The gold buttons added to the sleeves and another view of the lining (and the back of the bound buttonholes).

The gold buttons added to the sleeves and another view of the lining (and the back of the bound buttonholes).

And here is a close-up of the larger buttons for the front of the jacket, with their bound buttonholes.

And here is a close-up of the larger buttons for the front of the jacket, with their bound buttonholes.

The last thing I did was attach the label to the inside front of the jacket.

Emerald green suit

The silk shell I am wearing is a RTW one!  I purchased it last Spring and now have something with which to wear it!

The silk shell I am wearing is a RTW one. I purchased it last Spring and now have something with which to wear it!

Another view, without jacket.

Another view, with jacket over my shoulder.

When I found this emerald green silk matka online last Fall at Waechter’s Fine Fabrics, I envisioned a skirt suit – or dressmaker suit, as this type of dressy suit is also called – but I had not progressed beyond that in my planning.  Well, now this new grandmother is feeling pretty fortunate that, not only did I grow up with the styles from the 1960s, but they are making me feel quite fashionable now that I am in my 60s!

14 Comments

Filed under Buttons - choosing the right ones, Dressmaker details, Dressmaker suits, sewing in silk, Uncategorized, vintage Vogue patterns from the 1960s, Vogue patterns

14 responses to “The Return of the Ladylike Suit

  1. So pretty! I love the details and the fun colors! The suit looks perfect with your store-bought shell. =)

    • Thanks, Brooke! I loved seeing the hoodies you made for your husband and yourself in your recent post! Seems like we both like “bright” linings!!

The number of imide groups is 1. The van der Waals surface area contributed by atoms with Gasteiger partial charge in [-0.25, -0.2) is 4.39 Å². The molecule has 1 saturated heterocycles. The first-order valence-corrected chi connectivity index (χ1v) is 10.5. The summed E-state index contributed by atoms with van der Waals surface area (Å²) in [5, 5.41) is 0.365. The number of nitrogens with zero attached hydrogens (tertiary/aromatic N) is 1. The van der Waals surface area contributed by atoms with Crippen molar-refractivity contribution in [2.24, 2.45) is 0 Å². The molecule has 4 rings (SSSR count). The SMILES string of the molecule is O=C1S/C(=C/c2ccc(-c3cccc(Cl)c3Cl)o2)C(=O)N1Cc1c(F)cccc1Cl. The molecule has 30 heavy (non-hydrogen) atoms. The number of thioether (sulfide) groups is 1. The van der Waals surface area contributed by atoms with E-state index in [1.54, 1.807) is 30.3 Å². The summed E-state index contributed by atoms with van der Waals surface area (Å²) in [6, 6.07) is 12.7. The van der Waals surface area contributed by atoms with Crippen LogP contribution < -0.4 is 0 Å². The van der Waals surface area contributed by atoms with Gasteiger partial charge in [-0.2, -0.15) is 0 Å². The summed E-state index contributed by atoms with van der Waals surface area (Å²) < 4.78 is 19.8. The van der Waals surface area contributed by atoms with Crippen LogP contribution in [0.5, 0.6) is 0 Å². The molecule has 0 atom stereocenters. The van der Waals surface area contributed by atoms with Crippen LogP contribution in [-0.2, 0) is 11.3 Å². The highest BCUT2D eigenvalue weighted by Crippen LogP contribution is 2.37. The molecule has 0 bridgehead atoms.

2. Cissie Wellons

    Your ladylike suit is just lovely! The color is gorgeous on you and I love the details — bound buttonholes, the pretty periwinkle bias seam finish, etc. Great job! And you are so chic and in style!!

  3. Beautiful suit, the colours in the lining and binding details are the perfect touch.

  4. Susanna

    Your Grandmother name, Coco, certainly is fitting for you, Mom. You are one classy, chic, and talented lady. Love you! Also…you have better arms than most 30 year olds I know. 🙂

  5. Ladylike indeed. Fabulous outfit. I especially like your periwinkle ribbon. Thanks for showing how you did that.

  6. Beautiful suit, you sexy thing!
    I believe I might print and frame “Ladylike is the ultimate sexiness,” . What a great line……. and what a great suit you’ve made!

  7. Oooooh, this is very pretty! The lining and the blouse you paired it with, just perfect! I think ladylike definitely has it’s place in my wardrobe!

  8. The shell is perfect; I’d have guessed that you made it to go with the suit! It’s is just lovely.

    I’m glad you lengthened the sleeves. I think that elbow length usually looks awkward.

  9. Wow – this suit is absolutely breathtaking! I love the quote about ladylike being the ultimate sexiness – I might have to put that in my sewing room as well! The blouse goes perfectly with the suit – those colors are gorgeous! Bound buttonholes, silk bias ribbon, emerald green and turquoise…goodness me this is Heaven.